Meth Abuse and Addiction

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Despite taking a backseat to opioid addiction and overdoses in the United States, stimulant misuse, including meth, continues to be a significant problem—especially in rural or remote areas. Although it’s classified by the Drug Enforcement Administration (DEA) as a Schedule II substance, it’s still commonly produced, sold, and used illegally, and its addictive nature is the chief contributor to long-term use and the wealth of adverse consequences associated with it. (1)

If you or a loved one is struggling with a dependence on meth, another drug, or alcohol, we encourage you to contact Guardian Recovery today. Our comprehensive programs and personalized treatment plans are designed to provide individuals with all the tools, support, and resources they need to experience a full recovery.

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What Is Meth?

Methamphetamine (meth) is an addictive central nervous system (CNS) stimulant. It’s a synthetic drug made from pseudoephedrine, a common ingredient found in many cold medicines. Meth is usually found as a crystalline powder or rock-like solid that can be snorted, smoked, ingested, or taken orally. It produces an intense rush of euphoria and feelings of increased energy and alertness that can last for several hours.

Although meth does have a few limited clinical purposes, it is most often manufactured and used through illicit means. Unless meth is prescribed (e.g., as Desoxyn) and taken as directed, ingestion is considered misuse and can be extremely dangerous. It can result in a wide range of physical and mental health issues, including addiction, respiratory problems, and psychosis. It can also have detrimental effects on one’s relationships, finances, and overall quality of life.

Risk Factors for Meth Misuse & Addiction Include:

  • Genetics and Heredity—Having a family history of substance misuse or addiction.
  • Environmental Factors—Experiencing trauma, misuse, or neglect, especially in childhood.
  • Age—Meth use that begins at a young age.
  • Gender—Men may be more likely than women to develop a meth addiction.
  • Mental Health Conditions—Experiencing depression, anxiety, or other psychiatric disorders.
  • Peer Pressure—Spending time with meth users.

Excessive Use—Using meth frequently or in large amounts.

How Addictive Is Meth & How Does Addiction Develop?

Meth use increases dopamine levels in the brain, a chemical messenger responsible for inducing feelings of pleasure and reward. (2) This surge in dopamine causes a rapid and intense rush of euphoria and energy, effects that can result in addiction with repeated use. Eventually, this leads to changes in the way the brain functions, and the brain’s reward system becomes desensitized to the presence of meth. Users require increasingly higher doses to achieve the effects they’re seeking, feel good, and function normally. They may also start prioritizing meth use over other important aspects of their lives, such as work, relationships, and personal and financial obligations.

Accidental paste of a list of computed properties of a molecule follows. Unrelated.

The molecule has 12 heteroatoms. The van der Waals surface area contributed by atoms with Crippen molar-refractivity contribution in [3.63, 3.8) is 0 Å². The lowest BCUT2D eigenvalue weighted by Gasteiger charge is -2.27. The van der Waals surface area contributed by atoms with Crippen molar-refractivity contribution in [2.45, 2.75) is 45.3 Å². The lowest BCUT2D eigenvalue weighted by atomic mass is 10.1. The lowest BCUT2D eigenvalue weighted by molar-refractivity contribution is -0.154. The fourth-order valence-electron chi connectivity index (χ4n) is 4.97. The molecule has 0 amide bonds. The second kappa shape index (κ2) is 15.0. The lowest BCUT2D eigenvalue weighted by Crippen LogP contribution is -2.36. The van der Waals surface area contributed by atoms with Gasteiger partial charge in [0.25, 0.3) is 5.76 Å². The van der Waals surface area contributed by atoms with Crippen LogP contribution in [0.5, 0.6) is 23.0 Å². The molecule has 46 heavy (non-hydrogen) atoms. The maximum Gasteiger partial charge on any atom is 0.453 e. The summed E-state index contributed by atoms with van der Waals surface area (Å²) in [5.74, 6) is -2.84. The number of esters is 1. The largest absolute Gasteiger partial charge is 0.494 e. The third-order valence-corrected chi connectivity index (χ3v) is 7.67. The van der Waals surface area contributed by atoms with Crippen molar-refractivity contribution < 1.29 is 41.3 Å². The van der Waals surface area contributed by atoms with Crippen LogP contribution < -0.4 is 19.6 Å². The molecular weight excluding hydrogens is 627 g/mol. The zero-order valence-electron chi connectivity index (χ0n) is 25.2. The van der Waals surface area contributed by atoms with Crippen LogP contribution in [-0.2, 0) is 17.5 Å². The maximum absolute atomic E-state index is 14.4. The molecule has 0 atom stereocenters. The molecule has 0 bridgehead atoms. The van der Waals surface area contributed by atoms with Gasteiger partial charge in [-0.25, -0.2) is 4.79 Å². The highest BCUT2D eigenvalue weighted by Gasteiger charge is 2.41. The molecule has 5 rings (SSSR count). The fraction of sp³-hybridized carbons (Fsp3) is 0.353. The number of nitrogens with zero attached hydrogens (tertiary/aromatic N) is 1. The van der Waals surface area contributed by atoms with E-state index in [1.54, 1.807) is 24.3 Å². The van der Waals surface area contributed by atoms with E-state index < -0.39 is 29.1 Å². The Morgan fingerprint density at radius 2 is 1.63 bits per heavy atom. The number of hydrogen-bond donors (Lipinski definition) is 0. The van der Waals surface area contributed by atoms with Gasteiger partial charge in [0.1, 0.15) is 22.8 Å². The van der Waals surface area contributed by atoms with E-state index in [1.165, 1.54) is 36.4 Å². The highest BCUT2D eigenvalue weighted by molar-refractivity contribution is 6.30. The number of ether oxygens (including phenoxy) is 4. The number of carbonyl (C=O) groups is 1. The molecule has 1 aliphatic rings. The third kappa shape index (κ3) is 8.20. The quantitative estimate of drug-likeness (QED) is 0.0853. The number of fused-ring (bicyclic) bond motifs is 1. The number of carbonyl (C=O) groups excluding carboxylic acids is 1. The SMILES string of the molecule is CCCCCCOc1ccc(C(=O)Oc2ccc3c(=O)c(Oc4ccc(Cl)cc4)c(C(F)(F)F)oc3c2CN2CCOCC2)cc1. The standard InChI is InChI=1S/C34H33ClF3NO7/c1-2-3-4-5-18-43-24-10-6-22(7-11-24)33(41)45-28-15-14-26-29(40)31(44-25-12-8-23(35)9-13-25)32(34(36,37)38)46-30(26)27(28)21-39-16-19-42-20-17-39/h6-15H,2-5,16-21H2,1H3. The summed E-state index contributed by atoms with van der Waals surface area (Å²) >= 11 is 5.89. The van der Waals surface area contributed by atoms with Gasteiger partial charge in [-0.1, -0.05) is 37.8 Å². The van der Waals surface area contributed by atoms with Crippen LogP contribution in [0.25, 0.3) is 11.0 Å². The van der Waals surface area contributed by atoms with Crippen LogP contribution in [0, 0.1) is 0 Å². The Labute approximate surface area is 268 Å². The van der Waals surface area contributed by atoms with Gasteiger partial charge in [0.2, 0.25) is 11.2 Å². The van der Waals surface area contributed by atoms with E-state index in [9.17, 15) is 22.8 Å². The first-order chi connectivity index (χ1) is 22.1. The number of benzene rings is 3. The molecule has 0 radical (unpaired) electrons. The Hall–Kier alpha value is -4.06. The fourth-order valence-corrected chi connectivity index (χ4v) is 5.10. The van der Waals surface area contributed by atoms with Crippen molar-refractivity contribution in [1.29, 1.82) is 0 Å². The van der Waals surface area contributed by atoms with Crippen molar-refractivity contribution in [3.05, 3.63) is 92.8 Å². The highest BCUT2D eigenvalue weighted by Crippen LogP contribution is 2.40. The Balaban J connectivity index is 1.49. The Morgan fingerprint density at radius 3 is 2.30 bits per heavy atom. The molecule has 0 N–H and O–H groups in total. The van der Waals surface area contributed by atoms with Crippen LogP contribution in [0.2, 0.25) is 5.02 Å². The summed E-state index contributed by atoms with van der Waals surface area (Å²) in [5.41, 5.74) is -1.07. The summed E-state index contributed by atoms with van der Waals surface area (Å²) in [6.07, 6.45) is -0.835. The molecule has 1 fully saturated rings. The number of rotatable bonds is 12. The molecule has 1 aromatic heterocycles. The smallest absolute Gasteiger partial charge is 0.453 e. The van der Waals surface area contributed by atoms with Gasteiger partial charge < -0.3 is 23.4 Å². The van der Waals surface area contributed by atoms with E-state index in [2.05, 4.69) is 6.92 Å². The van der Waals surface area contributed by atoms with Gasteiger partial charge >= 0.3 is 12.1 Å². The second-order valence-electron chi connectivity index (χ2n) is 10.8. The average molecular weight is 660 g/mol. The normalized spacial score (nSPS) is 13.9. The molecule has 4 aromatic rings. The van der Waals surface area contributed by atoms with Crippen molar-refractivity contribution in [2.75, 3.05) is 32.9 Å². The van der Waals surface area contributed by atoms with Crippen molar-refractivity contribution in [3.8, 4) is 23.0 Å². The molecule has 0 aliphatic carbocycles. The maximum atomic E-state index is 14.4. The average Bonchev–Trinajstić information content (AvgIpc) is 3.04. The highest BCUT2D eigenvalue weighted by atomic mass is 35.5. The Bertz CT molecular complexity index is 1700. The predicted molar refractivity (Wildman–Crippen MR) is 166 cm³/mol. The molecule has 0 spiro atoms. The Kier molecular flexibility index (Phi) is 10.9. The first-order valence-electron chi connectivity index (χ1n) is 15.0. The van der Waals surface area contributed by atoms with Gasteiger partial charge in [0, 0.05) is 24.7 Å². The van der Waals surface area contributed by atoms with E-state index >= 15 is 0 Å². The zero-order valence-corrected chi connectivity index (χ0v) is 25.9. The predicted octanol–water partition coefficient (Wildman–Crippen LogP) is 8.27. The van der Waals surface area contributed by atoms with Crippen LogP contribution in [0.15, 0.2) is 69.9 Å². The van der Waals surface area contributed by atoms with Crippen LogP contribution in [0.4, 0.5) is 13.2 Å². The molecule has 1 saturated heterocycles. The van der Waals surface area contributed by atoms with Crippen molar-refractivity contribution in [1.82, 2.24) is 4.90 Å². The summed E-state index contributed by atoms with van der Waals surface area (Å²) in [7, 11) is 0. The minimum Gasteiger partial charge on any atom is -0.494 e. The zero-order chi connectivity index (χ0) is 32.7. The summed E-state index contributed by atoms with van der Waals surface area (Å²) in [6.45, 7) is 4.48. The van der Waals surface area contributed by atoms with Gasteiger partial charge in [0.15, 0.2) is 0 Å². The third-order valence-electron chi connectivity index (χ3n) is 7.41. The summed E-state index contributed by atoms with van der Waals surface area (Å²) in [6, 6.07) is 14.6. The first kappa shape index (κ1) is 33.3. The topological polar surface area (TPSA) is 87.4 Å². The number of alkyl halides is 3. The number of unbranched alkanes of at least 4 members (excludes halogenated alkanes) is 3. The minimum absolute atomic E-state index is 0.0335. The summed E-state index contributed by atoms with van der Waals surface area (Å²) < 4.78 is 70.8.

Visible Signs Someone May Be Addicted to Meth Include:

  • Physical Appearance—The presence of acne, other skin lesions, and a pale, gaunt, and unkempt appearance.
  • Behavioral Changes—Increased aggression, paranoia, and anxiety, as well as a loss of interest in personal relationships, work, and enjoyable activities.
  • Changes in Sleep Patterns—Insomnia, hypersomnia, and an erratic sleep schedule.
  • Dental Problems—Tooth loss and decay, commonly referred to as “meth mouth.”
  • Twitching or Jerky Movements—Commonly referred to as “tweaking.”

Symptoms & Side Effects of Meth Addiction

Meth use can have a range of short- and long-term symptoms and side effects, some of which may be severe, chronic, and permanent.

Short-Term Effects of Meth Include:

  • An intense rush of pleasure and energy.
  • Increased heart rate and blood pressure.
  • Loss of appetite.
  • Insomnia and disrupted sleep patterns.
  • Agitation and anxiety, restlessness, and hypervigilance.
  • Impulsivity and poor decision-making.
  • Paranoia, delusions, and hallucinations.

Long-Term or Permanent Effects of Meth May Include:

  • Addiction, including tolerance and dependence.
  • Weight loss and malnutrition
  • Cardiovascular disease, including heart problems and stroke.
  • Dental problems and deterioration.
  • Scarring due to long-term skin problems.
  • Changes to the brain’s structure and function.
  • Cognitive impairments, including memory loss, confusion, and impaired decision-making and problem-solving.
  • Mental health conditions, such as anxiety and depression.
  • Psychotic symptoms.

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What To Do if Someone Overdoses on Meth

If someone you know has overdosed on meth, it is important to take immediate action to get them medical help, as this is considered a life-threatening emergency. (3) A meth overdose can have severe consequences and lead to irreversible damage or death.

Meth Overdose Symptoms Include:

  • Agitation or aggressive behavior
  • Delusions and paranoia.
  • Chest pain.
  • Rapid heart rate or palpitations.
  • Breathing problems.
  • Elevated body temperature or hyperthermia.
  • Heart attack, stroke, or cardiac arrest.